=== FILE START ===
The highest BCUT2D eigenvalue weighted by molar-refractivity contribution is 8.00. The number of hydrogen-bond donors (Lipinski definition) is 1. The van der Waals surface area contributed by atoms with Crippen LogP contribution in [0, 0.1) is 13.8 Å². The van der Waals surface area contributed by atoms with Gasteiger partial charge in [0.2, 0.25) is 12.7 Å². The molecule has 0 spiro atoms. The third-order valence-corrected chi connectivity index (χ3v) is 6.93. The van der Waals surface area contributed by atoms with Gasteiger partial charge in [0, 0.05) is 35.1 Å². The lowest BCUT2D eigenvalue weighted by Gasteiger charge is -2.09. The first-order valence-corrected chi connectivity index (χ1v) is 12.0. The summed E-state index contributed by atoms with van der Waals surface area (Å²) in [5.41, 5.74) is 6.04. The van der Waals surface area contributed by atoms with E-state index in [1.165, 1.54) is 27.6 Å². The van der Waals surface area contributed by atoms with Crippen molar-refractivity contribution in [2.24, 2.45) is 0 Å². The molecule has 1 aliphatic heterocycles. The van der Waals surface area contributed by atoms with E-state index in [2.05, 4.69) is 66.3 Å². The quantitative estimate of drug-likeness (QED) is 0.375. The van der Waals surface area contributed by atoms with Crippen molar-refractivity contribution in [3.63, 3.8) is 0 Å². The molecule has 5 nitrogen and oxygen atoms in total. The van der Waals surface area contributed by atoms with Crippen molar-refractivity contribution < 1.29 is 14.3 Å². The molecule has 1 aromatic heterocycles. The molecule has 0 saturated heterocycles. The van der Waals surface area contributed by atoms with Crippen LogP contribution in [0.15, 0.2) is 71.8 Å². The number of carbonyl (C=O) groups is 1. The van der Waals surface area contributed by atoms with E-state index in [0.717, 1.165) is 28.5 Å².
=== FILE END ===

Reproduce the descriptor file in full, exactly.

The highest BCUT2D eigenvalue weighted by molar-refractivity contribution is 8.00. The number of hydrogen-bond donors (Lipinski definition) is 1. The van der Waals surface area contributed by atoms with Crippen LogP contribution in [0, 0.1) is 13.8 Å². The van der Waals surface area contributed by atoms with Gasteiger partial charge in [0.2, 0.25) is 12.7 Å². The molecule has 0 spiro atoms. The third-order valence-corrected chi connectivity index (χ3v) is 6.93. The van der Waals surface area contributed by atoms with Gasteiger partial charge in [0, 0.05) is 35.1 Å². The lowest BCUT2D eigenvalue weighted by Gasteiger charge is -2.09. The first-order valence-corrected chi connectivity index (χ1v) is 12.0. The summed E-state index contributed by atoms with van der Waals surface area (Å²) in [5.41, 5.74) is 6.04. The van der Waals surface area contributed by atoms with E-state index in [1.165, 1.54) is 27.6 Å². The van der Waals surface area contributed by atoms with Crippen molar-refractivity contribution in [2.24, 2.45) is 0 Å². The molecule has 1 aliphatic heterocycles. The van der Waals surface area contributed by atoms with E-state index in [2.05, 4.69) is 66.3 Å². The quantitative estimate of drug-likeness (QED) is 0.375. The van der Waals surface area contributed by atoms with Crippen molar-refractivity contribution in [3.63, 3.8) is 0 Å². The molecule has 5 nitrogen and oxygen atoms in total. The van der Waals surface area contributed by atoms with Crippen molar-refractivity contribution < 1.29 is 14.3 Å². The molecule has 1 aromatic heterocycles. The molecule has 0 saturated heterocycles. The van der Waals surface area contributed by atoms with Crippen LogP contribution in [0.15, 0.2) is 71.8 Å². The number of carbonyl (C=O) groups is 1. The van der Waals surface area contributed by atoms with E-state index in [0.717, 1.165) is 28.5 Å².